“Everything T.E. Lawrence had fought for, schemed for, arguably betrayed his country for, turned to ashes in a single five-minute conversation between the prime ministers of Great Britain and France. In London on the morning of Dec. 1, 1918, David Lloyd George took aside a visiting Georges Clemenceau and bluntly outlined just what Britain wanted in the Middle East: Iraq and Palestine. In tacit exchange, although Lloyd George would always deny it, France would have free rein in Syria. It was a proposed ‘solution’ to the spoils-of-war contest that had strained British and French relations ever since they had cast their covetous eyes towards the Middle East, and that had now taken on great urgency; with the Great War finally over and the Paris Peace Conference about to begin, it was vital that Britain and France present a unified front against the American president, Woodrow Wilson, with his high-minded talk of a ‘peace without victory’ and the rights of oppressed peoples to self-determination. Faced with the imminent American threat, Clemenceau quickly acceded to Lloyd George’s proposal.

In essence, the two imperial victors had not only affirmed the basic structure of the Sykes-Picot Agreement but gone beyond it, giving themselves more and the Arabs even less. But in the time –honoured tradition of European secret deals, it was to be a while before anyone outside the British and French Prime Ministers’ closest circles would have any knowledge of that extraordinary accord.
What followed in Paris was a year long shadow play that first raised hopes of a new era in relations between nations, ‘Woodrow Wilson’s vaunted ‘new world order,’ only to degenerate into backroom deals, vengeful treaties, and arbitrary borders. As far as the Middle East was concerned, the byzantine machinations meant, in the end virtually nothing. “The Great Loot,” the carving up of the carcass of the Ottoman Empire, would now come to pass.

Having long known that control of the Palestine portion of Syria was lost to the Arabs, Lawrence and Faisal sought an ally to affirm their nationalist aspirations for the rest of it. They found such an ally in Chaim Weizmann. By the close of 1918, the Zionists had strong patrons in both the British and American governments, but what made those governments nervous was the continuing—in fact growing hostility of the Palestine Arab population to the Zionists’ goals. So what if Hashemite support for the Zionist program in Palestine could be traded for Zionist support of an independent Arab Syria? Over the course of that December, Lawrence, Faisal, and Weizmann worked out the details for such a mutually beneficially relationship, culminating in a joint proclamation on the eve of the Paris Peace Conference. In that proclamation, Faisal and Weizmann announced their intention to work together in Paris, and in recognition of each other’s claim. Surely the most controversial of the Faisal-Weizmann Agreement was the fourth: “All necessary measures shall be taken to encourage and stimulate immigration of Jews into Palestine on a large scale.” To this document, Faisal—or more likely, Lawrence—had inserted a key closing proviso. The agreement was only valid so long as Syrian independence was achieved, barring that, it was null and void.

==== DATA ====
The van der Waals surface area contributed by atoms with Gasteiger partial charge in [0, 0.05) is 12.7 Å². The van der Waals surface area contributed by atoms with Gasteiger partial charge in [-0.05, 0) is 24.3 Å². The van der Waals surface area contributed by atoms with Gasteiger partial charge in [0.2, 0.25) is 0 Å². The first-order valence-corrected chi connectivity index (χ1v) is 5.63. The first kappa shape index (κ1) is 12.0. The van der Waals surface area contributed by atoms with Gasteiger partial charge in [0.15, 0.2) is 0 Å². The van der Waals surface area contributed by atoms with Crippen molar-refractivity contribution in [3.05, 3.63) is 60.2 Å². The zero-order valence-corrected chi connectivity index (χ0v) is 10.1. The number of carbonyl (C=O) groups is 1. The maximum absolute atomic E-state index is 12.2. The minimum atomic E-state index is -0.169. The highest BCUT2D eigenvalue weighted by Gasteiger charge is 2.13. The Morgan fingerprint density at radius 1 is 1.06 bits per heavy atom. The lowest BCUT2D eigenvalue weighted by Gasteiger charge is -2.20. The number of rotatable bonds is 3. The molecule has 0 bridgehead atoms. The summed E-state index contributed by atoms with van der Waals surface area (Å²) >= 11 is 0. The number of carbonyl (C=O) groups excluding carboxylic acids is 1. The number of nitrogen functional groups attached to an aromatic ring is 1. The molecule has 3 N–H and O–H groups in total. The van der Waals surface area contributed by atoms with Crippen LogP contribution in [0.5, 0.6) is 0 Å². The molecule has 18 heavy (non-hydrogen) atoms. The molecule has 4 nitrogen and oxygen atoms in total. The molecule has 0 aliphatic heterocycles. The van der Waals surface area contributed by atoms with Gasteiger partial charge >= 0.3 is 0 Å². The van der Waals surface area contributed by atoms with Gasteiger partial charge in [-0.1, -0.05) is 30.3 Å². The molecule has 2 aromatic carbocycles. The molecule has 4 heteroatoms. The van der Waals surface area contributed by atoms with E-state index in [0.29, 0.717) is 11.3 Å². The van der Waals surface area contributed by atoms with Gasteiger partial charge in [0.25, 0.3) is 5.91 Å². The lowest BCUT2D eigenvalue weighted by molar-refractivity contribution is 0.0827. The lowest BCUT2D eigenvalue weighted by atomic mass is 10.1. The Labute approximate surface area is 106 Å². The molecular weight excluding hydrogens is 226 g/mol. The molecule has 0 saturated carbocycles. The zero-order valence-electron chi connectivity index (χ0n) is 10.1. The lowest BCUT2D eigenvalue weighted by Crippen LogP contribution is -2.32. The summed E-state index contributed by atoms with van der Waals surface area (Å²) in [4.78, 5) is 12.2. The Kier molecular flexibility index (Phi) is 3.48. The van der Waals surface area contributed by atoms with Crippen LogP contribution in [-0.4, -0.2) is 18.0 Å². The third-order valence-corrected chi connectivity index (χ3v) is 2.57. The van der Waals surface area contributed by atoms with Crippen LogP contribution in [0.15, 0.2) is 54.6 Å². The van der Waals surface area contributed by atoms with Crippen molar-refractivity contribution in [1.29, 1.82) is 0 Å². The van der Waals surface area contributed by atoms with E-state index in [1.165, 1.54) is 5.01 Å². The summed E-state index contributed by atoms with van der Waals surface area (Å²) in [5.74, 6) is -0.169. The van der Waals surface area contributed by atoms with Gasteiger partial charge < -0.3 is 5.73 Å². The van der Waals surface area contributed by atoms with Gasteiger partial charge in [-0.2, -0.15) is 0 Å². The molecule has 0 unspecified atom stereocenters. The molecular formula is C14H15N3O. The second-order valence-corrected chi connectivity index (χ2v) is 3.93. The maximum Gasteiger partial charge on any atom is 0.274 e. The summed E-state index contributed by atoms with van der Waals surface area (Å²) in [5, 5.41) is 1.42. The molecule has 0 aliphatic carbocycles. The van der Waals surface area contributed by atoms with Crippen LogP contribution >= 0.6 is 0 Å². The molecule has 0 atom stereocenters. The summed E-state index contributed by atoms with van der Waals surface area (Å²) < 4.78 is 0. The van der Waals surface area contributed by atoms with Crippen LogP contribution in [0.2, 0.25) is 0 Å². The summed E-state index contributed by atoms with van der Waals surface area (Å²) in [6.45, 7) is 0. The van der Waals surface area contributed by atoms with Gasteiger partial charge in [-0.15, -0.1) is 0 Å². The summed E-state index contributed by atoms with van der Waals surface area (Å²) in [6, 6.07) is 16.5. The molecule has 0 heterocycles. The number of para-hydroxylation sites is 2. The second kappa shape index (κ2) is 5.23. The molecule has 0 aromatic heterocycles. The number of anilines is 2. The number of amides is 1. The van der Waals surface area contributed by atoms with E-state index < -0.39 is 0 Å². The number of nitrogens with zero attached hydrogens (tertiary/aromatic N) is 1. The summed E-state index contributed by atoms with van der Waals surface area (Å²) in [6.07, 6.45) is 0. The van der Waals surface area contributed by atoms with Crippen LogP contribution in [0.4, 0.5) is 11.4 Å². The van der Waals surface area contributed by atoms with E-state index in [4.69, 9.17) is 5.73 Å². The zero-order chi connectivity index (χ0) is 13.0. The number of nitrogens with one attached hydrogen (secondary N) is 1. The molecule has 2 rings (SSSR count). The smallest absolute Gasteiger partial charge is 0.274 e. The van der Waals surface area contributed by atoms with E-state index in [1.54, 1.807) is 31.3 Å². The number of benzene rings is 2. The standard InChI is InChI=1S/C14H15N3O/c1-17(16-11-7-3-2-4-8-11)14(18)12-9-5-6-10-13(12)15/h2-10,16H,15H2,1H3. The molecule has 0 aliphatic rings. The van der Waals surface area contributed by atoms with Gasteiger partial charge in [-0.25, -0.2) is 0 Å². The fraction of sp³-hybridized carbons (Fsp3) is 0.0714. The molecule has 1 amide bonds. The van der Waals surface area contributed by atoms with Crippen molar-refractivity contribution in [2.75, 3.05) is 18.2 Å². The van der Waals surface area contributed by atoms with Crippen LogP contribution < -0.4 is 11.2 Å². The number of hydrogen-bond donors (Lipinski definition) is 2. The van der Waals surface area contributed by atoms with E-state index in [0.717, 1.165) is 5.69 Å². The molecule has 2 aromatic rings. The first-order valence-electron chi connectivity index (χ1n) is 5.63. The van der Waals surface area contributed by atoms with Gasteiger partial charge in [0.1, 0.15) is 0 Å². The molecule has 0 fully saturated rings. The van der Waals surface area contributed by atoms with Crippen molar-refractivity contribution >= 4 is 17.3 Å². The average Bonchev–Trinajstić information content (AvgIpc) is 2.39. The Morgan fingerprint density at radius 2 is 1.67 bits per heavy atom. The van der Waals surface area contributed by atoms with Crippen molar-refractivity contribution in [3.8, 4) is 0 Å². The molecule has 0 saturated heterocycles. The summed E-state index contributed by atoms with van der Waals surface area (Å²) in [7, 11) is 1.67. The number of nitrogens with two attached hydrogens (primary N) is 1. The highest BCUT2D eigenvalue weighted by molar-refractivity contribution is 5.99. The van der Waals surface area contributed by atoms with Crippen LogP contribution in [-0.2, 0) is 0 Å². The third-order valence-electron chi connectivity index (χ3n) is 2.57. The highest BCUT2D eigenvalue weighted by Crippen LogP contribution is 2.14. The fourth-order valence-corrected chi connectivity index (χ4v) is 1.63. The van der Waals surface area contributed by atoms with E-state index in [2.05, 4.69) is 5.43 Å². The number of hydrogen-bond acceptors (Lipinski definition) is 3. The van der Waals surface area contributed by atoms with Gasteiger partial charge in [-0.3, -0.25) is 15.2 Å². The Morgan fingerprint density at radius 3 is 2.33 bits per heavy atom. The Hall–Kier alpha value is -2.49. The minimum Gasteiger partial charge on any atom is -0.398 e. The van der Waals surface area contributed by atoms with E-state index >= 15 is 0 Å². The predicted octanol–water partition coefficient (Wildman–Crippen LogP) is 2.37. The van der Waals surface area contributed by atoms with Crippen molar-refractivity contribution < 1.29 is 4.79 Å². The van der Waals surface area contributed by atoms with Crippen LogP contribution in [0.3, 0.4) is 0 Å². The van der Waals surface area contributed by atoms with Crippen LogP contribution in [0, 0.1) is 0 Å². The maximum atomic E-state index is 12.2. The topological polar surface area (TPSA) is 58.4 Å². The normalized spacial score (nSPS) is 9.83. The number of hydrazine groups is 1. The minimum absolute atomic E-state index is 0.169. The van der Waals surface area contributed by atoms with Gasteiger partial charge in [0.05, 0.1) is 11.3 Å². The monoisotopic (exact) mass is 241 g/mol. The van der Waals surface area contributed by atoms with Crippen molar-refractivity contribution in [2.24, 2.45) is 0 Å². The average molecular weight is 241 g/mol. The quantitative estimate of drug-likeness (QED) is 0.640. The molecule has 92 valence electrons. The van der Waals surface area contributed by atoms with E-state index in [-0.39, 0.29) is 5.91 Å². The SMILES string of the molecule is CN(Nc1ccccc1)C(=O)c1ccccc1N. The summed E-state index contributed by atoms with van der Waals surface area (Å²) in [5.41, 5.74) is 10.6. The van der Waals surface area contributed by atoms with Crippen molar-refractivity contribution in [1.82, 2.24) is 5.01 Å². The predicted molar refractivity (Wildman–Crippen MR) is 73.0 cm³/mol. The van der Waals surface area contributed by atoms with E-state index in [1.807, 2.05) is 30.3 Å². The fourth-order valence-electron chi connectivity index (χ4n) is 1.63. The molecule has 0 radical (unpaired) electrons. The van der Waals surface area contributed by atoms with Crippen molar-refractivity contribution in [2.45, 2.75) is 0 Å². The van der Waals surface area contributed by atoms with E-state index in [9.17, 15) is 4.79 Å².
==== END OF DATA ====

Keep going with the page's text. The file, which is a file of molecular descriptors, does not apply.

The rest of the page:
Yet in their desperation to find a supporting partner at the peace conference, Lawrence and Faisal had chosen to ignore several crucial details. While the Faisal-Weizmann Agreement offered a fairly detailed outline for the administration of Palestine, nowhere did it specify what Palestine actually consisted of. Further, in reaching his accord with Weizmann, Faisal had quite flagrantly turned his back on the doctrine of self-determination for Palestine, placing him in a weakened—some would say hypocritical—position in invoking that same doctrine for the rest of Syria. Most troublesome, Chaim Weizmann had recently made public just what he and other Zionists envisioned as the future status of Palestine. “The establishment of a National Home for the Jewish people,” he had announced in mid-November, “is understood to mean that the country of Palestine should be placed under such political, economic and moral conditions as will favour the increase of the Jewish population, so that in accordance with the principle of democracy, it may ultimately develop into a Jewish Commonwealth.”